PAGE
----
Personally—and I speak for many silent voices in this—people like Michael Jackson, despite the maligning slurs, have their place in inspiring us to go to the zenith of ourselves. God-placed inspirants these all are; players of talent modelling achievement and dedication to their crafts.

Michael Jackson—like so many of his contemporaries—has breathed a lasting legacy into the worlds of music, dance; the performing arts in sum.

All our lives have been vastly enriched by him and others like him. I thank God for them.

© 2010 S. J. Wickham.

Image Credit: The Musing Wordsmith: The Indomitable Musings of Cydnie Wilson, My Lifetime with MICHAEL JACKSON, A Homage to the Moonwalker (June 27, 2009). Available:

Friday, June 25, 2010

The Healing Power of Tears

“Invisible tears are the hardest to wipe away. Just let it out, my friend.”

~Terri Guillemets.

Everybody hurts and everybody cries—some simply forlornly hold up their tears. I wrote the following in my journal at the beginning of this year:

Don’t underestimate the power of tears.

This has abided faithfully with me; the process of tears is a most faithful companion bringing a most certain sunny dawn like was never before seen—whether that is the literal to-morrow or not.

There is an amazing amount of simple and yet fundamentally powerful wisdom in the abovementioned and foregoing quotations. Anyone who will extend upon themselves these truths—in their sorrowful meandering, however they come about them—will know the place of peace; the peace provident in God.

“The sorrow which has no vent in tears may make other organs weep.”

~Henry Maudsley.

“Tearless grief bleeds inwardly.”

~Christian Nevell Bovee.

We stress the organs not bound for grief when the heart will not do as it’s told—due often to a foolish sense of pride. The heart must be supple and obedient to the mind; the mind informing the heart, in wisdom no less, how it is to augment both body and soul, bringing them, and the unit, into oneness again.

“Let your tears come. Let them water your soul.”

~Eileen Mayhew.

Tears, we should know, facilitate the healing process. Yet, in all our tears—often due a lack of precursory evidencewe doubt the healing power of this process; the flowing tide of overwhelming emotion going uncontrollably into the morrow.

Like the growth process that we also cannot see, tears are never more certainly doing what they were designed to do. They are bringing a sunshine-destiny to the weary soul that partakes of its gently abiding tranquil grace.

“The soul would have no rainbow had the eyes no tears.”

~John Vance Cheney.

The evidence of rain—after the event—is the rainbow.

The rainbow is pretty and indeed miraculous. It signals something dark is ended—for the time being. The rainbow—meteorologically and spiritually—we’d all perhaps agree, is something for which nature and life depends.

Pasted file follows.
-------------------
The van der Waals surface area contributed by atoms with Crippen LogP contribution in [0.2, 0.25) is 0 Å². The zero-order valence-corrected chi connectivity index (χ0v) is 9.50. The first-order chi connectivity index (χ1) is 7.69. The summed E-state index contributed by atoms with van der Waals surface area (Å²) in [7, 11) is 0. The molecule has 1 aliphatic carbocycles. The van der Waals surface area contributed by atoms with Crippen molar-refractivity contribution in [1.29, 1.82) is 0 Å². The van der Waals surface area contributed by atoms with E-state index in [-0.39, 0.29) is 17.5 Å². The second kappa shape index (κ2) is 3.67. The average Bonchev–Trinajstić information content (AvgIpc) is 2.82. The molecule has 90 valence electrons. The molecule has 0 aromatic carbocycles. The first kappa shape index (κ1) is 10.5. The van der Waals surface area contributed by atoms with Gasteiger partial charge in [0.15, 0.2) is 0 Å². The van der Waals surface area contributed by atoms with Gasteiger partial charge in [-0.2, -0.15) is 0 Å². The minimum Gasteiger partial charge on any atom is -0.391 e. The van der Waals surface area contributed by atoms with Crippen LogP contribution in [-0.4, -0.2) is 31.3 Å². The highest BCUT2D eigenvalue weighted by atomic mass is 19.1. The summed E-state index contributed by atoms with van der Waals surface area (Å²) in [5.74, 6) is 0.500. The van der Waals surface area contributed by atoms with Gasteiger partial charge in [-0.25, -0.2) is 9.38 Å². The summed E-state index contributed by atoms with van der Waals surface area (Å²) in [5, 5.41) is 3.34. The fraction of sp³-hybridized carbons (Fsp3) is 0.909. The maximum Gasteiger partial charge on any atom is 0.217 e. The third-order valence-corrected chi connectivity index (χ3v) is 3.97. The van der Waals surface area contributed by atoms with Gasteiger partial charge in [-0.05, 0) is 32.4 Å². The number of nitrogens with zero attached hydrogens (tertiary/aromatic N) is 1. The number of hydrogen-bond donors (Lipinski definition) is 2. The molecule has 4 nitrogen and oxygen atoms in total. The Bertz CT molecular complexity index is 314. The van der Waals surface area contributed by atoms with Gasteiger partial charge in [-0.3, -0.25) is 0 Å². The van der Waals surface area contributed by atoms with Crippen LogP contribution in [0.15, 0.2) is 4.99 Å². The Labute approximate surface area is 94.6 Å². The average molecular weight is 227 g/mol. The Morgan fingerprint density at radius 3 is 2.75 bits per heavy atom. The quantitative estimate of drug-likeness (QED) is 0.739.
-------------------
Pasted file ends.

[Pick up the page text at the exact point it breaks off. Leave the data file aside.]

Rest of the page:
Tears - A Faith-Held Investment

We must go with the flow and never resent the tears that overwhelm and even embarrass us. It is the compassion of Jesus all over our souls as we’re imbued—revived as it were—from the inside out.

And this is, at last, an expression of our faith, for faith invests patiently not knowing beyond doubt; but indeed it still trusts. We too must trust in our tears—the assured, eventual and incremental healing power of both those light and streaming tears—growing us, to heal us.

© 2010 S. J. Wickham.

Thursday, June 24, 2010

Conditions of Spiritual Strength

Strength abiding, the resolve of accord,

pleasure’s uniting, smiles abroad,

the Spirit attending, One simply adored,

bonds a-blending, it cannot be ignored.

Strength as this, never to be condemned,

Adding the response, a season to flow,

Quelling not the stream now as it’s stemmed,

A balance accordant, the reason to know.

Parlance­—of meaning—the concept is sure,

a matter, it is, of harmonious trust,

it takes us assuredly through life’s held door,

the product can it be, the holiest lust?

Abiding, the sense, keen to the heart,

heaven aboard, the thing to glean,

the Spirit’s whisper, where to start,

sprinkling the soul, clean and lean.

Here we are, alive, renewed,

displaying God’s power however construed,

parlay of promise, the hope imbued,

Strength of moment holds us, never unglued.


There are times when we feel as strong as an ox spiritually; a keen sense of God’s Spirit abiding in and through us. We feel awake and alive and almost as if nothing could come against us.

This Power is a Flow

We harness the condition here and this is what the poem above is about. We feel unified within; completely able to sense and enjoy the pleasure we’ve been bestowed with, for such a time as this.

And yet, at times we’ll be condemned by others for feeling strong; they’ll be threatened by the power we’ve sourced—denying it is truth. But, power like this is a flow. It cannot truly be interrupted—not of its own accord, anyway.

The power in these conditions of spiritual strength is alluring; it abides in God. As God is One, so are we.

‘Holy Lust’

What on earth is holy lust—surely an offensive oxymoron?

Not so quickly. Lust is lost in the emotion of excess love—love gone awry—it now wants what it cannot have, but it takes it anyway. And only in terms of the energy of lust... what if we approached holiness with the very same greedy vigour—is that possible? This is surely falling head-over-heels in love with God.

Power and Strength

Power is cleanness. It is a channelled energy, clean and lean.

Strength as this is built. One day upon another, the receding days attending between, we capitalise on the strong days as they do come, never looking back nor forward.

Striding through our days—bolstered in godly magnanimous strength, prepared for love—we are easily and constantly well-inspired. Life is full of meaning and hope and the threats are not seen so much fearfully, but as opportunities. And they abound, they do, every day.

© 2010 S. J. Wickham.